Modeling and Fitting Price Distributions

  • Nigel Da Costa Lewis
Part of the Finance and Capital Markets Series book series (FCMS)


Throughout the energy sector, risk managers, and analysts face the challenge of uncovering the price and return distributions of various products. Knowledge about the underlying probability distributions generating returns is used both in pricing models and risk management. The selected probability distribution(s) can have a significant impact on the calculated Value at Risk measure of a company’s exposure from trading floor transactions and in the use of derivative pricing tools. It is imperative that risk management metrics such as Value at Risk are calculated using a statistical distribution tailored to the specific characteristics of the energy product of interest. Fitting probability distributions by carefully analyzing energy price returns is an important, although often neglected, activity. This may be partly because the number and variety of distributions to choose from is very large. For a specific product such as the forward price of Brent Crude, or price return of an Electricity index, which of the dozens of distributions should we use? This chapter outlines the process by which the practicing risk manager can begin to answer this question. It starts by assessing the validity of a simple model based on the normal distribution. When normality fails we can adjust the percentiles of the normal probability distribution. If this does not appear to help we might select an alternative probability distribution or else consider a mixture of normal distributions.


Ordinary Little Square Maximum Likelihood Estimator Logistic Distribution Sample Standard Deviation Price Return 
These keywords were added by machine and not by the authors. This process is experimental and the keywords may be updated as the learning algorithm improves.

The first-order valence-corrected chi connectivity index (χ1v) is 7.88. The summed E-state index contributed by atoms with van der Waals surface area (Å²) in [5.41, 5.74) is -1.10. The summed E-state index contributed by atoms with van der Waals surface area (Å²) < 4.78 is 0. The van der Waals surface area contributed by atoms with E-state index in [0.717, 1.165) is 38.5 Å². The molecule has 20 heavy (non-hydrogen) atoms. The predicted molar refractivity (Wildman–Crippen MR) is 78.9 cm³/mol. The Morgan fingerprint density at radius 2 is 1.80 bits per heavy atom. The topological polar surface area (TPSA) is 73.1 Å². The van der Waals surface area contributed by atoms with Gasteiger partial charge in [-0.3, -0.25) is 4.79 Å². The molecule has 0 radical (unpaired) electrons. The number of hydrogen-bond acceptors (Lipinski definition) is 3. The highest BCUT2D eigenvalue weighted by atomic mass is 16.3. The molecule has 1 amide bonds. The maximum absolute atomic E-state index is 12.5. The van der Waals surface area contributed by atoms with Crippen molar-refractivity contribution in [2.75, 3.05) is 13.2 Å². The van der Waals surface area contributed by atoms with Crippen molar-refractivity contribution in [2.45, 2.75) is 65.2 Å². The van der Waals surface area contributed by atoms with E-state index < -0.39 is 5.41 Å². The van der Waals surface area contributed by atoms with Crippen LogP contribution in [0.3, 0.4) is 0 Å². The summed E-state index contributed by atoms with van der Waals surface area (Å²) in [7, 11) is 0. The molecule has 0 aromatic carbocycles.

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Further Reading

  1. Aitchison, J. and Brown, J. A. C. (1957) The Log-normal distribution, Cambridge University Press, New York and London.Google Scholar
  2. Ascher, H. (1981) “Weibull Distribution vs Weibull Process,” Proceedings, Annual Reliability and Maintainability Symposium, pp. 426–31.Google Scholar
  3. Deb, P. and Sefton, M. (1996) The distribution of a Lagrange multiplier test of normality, Economics Letters, 51, 123–30.CrossRefGoogle Scholar
  4. Gumbel, E. J. (1954) Statistical Theory of Extreme Values and Some Practical Applications, National Bureau of Standards Applied Mathematics Series 33, US Government Printing Office, Washington, DC.Google Scholar
  5. Hahn, G. J. and Shapiro, S. S. (1967) Statistical Models in Engineering, John Wiley & Sons, Inc., New York.Google Scholar
  6. Johnson, N. L., Kotz, S., and Balakrishnan, N. (1994) Continuous Univariate Distributions Volume 1, 2nd edn, John Wiley & Sons, Inc., New York.Google Scholar
  7. Johnson, N. L., Kotz, S., and Balakrishnan, N. (1995), Continuous Univariate Distributions Volume 2, 2nd edn, John Wiley & Sons, Inc., New York.Google Scholar
  8. Lewis, Nigel Da Costa (2003) Market Risk Modeling: Applied Statistical Methods for Practitioners. Risk Books, London.Google Scholar
  9. Lewis, Nigel Da Costa (2004) Operational Risk with Excel and VBA: Applied Statistical Methods for Risk Management. John Wiley & Sons, Inc., New York.Google Scholar
  10. Urzúa, C. M. (1996) “On the correct use of omnibus tests for normality,” Economics Letters, 53, 247–51 (corrigendum, 1997, 54: 301).CrossRefGoogle Scholar

Copyright information

© Nigel Da Costa Lewis 2005

Authors and Affiliations

  • Nigel Da Costa Lewis

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